Whats the Holdup?

Small and midsize businesses need your helping hand. But they'll face some pushback.

It sounds like a win-win scenario.

Product vendors roll out scores of programs and promotions encouraging resellers and integrators to pursue the small and midsize business (SMB) space. Product vendors get hundreds or thousands of feet on the street via partners. Solutions providers get leads and marketing support from vendors, who extend their marketing reach, and they gain new accounts, as well.

Name any channel-oriented purveyor of hardware, software or networking gear, and it is likely to have initiated some kind of SMB effort based on that general premise. Press releases continue to surface on a weekly basis. But do these vendor programs actually provide any competitive boost? The word on the street is: Dont bet your business on it.

Some solutions provider executives suspect that vendor SMB programs are just thinly disguised dumping grounds for undesirable accounts. Others note that the very act of lumping small and midsize businesses together results in programs that fail to address their needs.

A recent AJS Group survey underscores this dim view of vendors SMB efforts. The 374 solutions providers polled rated the vendors knowledge of the SMB space at 1.3 on a scale of 1 to 10. Of the survey respondents, 82 percent strongly disagreed when asked whether they felt they had at least two strong SMB vendor partners.

"The key problem is the lack of SMB knowledge," says Janet Szilva, president of AJS Group. "Vendors are beginning to understand that SMB requires specialized marketing, sales and business know-how that many of them—not being small businesses themselves—lack." The problem, says Szilva, is such that more than 70 percent of AJS Groups business year-to-date has been helping vendors fix their marketing programs.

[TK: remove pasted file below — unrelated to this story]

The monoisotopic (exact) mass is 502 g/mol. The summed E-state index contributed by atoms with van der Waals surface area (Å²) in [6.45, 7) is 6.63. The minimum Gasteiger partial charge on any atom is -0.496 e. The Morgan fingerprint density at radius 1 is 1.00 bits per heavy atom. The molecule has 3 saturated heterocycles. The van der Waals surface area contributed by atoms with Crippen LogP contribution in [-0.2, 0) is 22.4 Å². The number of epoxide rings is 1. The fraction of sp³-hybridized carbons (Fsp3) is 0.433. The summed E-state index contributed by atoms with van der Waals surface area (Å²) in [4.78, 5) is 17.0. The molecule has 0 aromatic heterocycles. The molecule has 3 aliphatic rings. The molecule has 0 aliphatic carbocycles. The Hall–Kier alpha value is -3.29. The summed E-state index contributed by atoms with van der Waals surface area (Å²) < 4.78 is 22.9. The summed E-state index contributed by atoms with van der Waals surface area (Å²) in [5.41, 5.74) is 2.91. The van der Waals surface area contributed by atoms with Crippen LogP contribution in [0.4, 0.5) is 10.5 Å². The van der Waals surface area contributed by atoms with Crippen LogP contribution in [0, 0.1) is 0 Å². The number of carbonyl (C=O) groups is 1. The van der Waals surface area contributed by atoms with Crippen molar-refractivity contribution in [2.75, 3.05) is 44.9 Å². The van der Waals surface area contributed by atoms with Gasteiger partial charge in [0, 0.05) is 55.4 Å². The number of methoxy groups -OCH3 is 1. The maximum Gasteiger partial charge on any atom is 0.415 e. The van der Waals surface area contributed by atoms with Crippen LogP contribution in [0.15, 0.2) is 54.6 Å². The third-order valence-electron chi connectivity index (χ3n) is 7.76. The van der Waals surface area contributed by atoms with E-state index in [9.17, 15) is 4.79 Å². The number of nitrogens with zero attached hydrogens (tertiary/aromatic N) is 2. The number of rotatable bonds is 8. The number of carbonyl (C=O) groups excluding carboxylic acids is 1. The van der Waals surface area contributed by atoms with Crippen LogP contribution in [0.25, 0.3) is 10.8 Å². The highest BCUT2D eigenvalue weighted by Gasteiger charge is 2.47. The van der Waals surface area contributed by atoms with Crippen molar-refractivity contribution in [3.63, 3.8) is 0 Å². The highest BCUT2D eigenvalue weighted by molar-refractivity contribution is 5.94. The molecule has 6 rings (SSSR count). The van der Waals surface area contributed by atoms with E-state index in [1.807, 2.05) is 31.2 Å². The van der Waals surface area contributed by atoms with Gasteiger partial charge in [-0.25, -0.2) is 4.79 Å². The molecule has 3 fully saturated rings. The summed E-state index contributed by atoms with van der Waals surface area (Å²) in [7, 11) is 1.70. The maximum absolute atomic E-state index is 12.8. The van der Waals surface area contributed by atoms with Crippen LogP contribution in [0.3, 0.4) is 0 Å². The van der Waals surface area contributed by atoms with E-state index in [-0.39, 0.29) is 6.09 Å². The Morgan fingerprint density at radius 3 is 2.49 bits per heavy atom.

Ironically, this disconnect is occurring at a time when solutions providers could really use a lift. With dot-coms crashing and enterprise customers balking, small and midmarket firms are perhaps the most viable market segment. Small companies rack up nearly half of the nations sales, according to the U.S. Small Business Administration (SBA).

Keith Barros, VP and practice director of e-business solutions at Livingston Consulting, believes vendors are trying to improve their faulty SMB programs. But, notes Barrows, in his experience with these programs, "market promise was nowhere near the actual delivery."

What Went Wrong? One common beef among solutions providers is that vendors fail to distinguish between small and medium accounts. There also can be considerable discrepancy of what constitutes a midmarket business.